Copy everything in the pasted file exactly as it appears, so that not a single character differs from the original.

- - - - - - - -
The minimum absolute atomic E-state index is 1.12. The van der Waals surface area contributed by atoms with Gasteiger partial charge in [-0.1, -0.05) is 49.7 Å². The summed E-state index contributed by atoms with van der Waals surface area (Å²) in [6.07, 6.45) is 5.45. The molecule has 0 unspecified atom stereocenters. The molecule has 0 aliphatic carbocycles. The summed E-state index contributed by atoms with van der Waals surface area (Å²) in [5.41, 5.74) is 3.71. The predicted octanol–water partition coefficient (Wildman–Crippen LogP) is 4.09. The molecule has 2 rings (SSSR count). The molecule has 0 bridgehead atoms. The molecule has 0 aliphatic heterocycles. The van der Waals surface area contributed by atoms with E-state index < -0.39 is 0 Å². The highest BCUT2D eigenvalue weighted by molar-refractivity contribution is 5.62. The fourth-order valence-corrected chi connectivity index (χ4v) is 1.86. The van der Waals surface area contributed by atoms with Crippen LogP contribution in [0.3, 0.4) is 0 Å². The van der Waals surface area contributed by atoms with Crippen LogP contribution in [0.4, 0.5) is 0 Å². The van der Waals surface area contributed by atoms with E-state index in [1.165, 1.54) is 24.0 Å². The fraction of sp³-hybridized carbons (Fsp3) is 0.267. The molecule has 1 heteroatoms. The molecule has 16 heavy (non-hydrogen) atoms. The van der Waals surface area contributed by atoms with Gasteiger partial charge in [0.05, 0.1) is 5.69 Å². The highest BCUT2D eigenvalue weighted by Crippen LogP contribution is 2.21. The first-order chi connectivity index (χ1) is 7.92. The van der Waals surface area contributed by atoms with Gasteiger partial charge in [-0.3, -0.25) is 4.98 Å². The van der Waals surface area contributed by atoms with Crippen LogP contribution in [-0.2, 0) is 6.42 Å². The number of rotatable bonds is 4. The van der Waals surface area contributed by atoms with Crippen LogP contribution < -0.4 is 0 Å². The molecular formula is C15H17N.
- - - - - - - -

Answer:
The minimum absolute atomic E-state index is 1.12. The van der Waals surface area contributed by atoms with Gasteiger partial charge in [-0.1, -0.05) is 49.7 Å². The summed E-state index contributed by atoms with van der Waals surface area (Å²) in [6.07, 6.45) is 5.45. The molecule has 0 unspecified atom stereocenters. The molecule has 0 aliphatic carbocycles. The summed E-state index contributed by atoms with van der Waals surface area (Å²) in [5.41, 5.74) is 3.71. The predicted octanol–water partition coefficient (Wildman–Crippen LogP) is 4.09. The molecule has 2 rings (SSSR count). The molecule has 0 bridgehead atoms. The molecule has 0 aliphatic heterocycles. The van der Waals surface area contributed by atoms with E-state index < -0.39 is 0 Å². The highest BCUT2D eigenvalue weighted by molar-refractivity contribution is 5.62. The fourth-order valence-corrected chi connectivity index (χ4v) is 1.86. The van der Waals surface area contributed by atoms with Crippen LogP contribution in [0.3, 0.4) is 0 Å². The van der Waals surface area contributed by atoms with Crippen LogP contribution in [0.4, 0.5) is 0 Å². The van der Waals surface area contributed by atoms with E-state index in [1.165, 1.54) is 24.0 Å². The fraction of sp³-hybridized carbons (Fsp3) is 0.267. The molecule has 1 heteroatoms. The molecule has 16 heavy (non-hydrogen) atoms. The van der Waals surface area contributed by atoms with Gasteiger partial charge in [0.05, 0.1) is 5.69 Å². The highest BCUT2D eigenvalue weighted by Crippen LogP contribution is 2.21. The first-order chi connectivity index (χ1) is 7.92. The van der Waals surface area contributed by atoms with Gasteiger partial charge in [-0.3, -0.25) is 4.98 Å². The van der Waals surface area contributed by atoms with Crippen LogP contribution in [-0.2, 0) is 6.42 Å². The number of rotatable bonds is 4. The van der Waals surface area contributed by atoms with Crippen LogP contribution < -0.4 is 0 Å². The molecular formula is C15H17N.